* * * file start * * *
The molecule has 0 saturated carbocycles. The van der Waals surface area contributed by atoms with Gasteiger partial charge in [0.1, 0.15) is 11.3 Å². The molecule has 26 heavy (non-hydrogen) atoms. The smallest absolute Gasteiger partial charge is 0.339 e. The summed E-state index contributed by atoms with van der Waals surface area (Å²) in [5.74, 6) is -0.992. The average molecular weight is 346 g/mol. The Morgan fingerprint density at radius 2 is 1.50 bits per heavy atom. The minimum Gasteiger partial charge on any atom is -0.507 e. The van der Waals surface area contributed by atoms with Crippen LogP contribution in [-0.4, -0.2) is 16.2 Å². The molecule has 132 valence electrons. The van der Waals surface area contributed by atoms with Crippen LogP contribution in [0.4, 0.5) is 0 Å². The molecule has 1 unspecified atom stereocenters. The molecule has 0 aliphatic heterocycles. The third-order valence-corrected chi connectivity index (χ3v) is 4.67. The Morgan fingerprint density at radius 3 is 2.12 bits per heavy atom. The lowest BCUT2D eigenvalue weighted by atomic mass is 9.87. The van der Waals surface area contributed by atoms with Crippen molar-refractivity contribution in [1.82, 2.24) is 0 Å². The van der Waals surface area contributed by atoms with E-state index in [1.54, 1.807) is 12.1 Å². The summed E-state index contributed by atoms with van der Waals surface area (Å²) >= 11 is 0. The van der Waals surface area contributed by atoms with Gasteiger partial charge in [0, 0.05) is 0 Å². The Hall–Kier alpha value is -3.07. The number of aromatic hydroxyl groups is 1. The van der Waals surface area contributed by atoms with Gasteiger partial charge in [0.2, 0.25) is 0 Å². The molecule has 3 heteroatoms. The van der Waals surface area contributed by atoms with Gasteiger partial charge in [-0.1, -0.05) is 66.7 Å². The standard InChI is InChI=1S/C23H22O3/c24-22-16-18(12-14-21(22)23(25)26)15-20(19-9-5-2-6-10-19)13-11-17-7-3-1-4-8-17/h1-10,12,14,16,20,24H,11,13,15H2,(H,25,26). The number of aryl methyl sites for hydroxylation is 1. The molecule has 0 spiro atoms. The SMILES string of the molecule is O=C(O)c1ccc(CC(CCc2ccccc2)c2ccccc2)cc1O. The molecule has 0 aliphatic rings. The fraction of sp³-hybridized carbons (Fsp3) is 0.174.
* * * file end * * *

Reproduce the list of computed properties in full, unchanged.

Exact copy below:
The molecule has 0 saturated carbocycles. The van der Waals surface area contributed by atoms with Gasteiger partial charge in [0.1, 0.15) is 11.3 Å². The molecule has 26 heavy (non-hydrogen) atoms. The smallest absolute Gasteiger partial charge is 0.339 e. The summed E-state index contributed by atoms with van der Waals surface area (Å²) in [5.74, 6) is -0.992. The average molecular weight is 346 g/mol. The Morgan fingerprint density at radius 2 is 1.50 bits per heavy atom. The minimum Gasteiger partial charge on any atom is -0.507 e. The van der Waals surface area contributed by atoms with Crippen LogP contribution in [-0.4, -0.2) is 16.2 Å². The molecule has 132 valence electrons. The van der Waals surface area contributed by atoms with Crippen LogP contribution in [0.4, 0.5) is 0 Å². The molecule has 1 unspecified atom stereocenters. The molecule has 0 aliphatic heterocycles. The third-order valence-corrected chi connectivity index (χ3v) is 4.67. The Morgan fingerprint density at radius 3 is 2.12 bits per heavy atom. The lowest BCUT2D eigenvalue weighted by atomic mass is 9.87. The van der Waals surface area contributed by atoms with Crippen molar-refractivity contribution in [1.82, 2.24) is 0 Å². The van der Waals surface area contributed by atoms with E-state index in [1.54, 1.807) is 12.1 Å². The summed E-state index contributed by atoms with van der Waals surface area (Å²) >= 11 is 0. The van der Waals surface area contributed by atoms with Gasteiger partial charge in [0, 0.05) is 0 Å². The Hall–Kier alpha value is -3.07. The number of aromatic hydroxyl groups is 1. The van der Waals surface area contributed by atoms with Gasteiger partial charge in [0.2, 0.25) is 0 Å². The molecule has 3 heteroatoms. The van der Waals surface area contributed by atoms with Gasteiger partial charge in [-0.1, -0.05) is 66.7 Å². The standard InChI is InChI=1S/C23H22O3/c24-22-16-18(12-14-21(22)23(25)26)15-20(19-9-5-2-6-10-19)13-11-17-7-3-1-4-8-17/h1-10,12,14,16,20,24H,11,13,15H2,(H,25,26). The number of aryl methyl sites for hydroxylation is 1. The molecule has 0 spiro atoms. The SMILES string of the molecule is O=C(O)c1ccc(CC(CCc2ccccc2)c2ccccc2)cc1O. The molecule has 0 aliphatic rings. The fraction of sp³-hybridized carbons (Fsp3) is 0.174.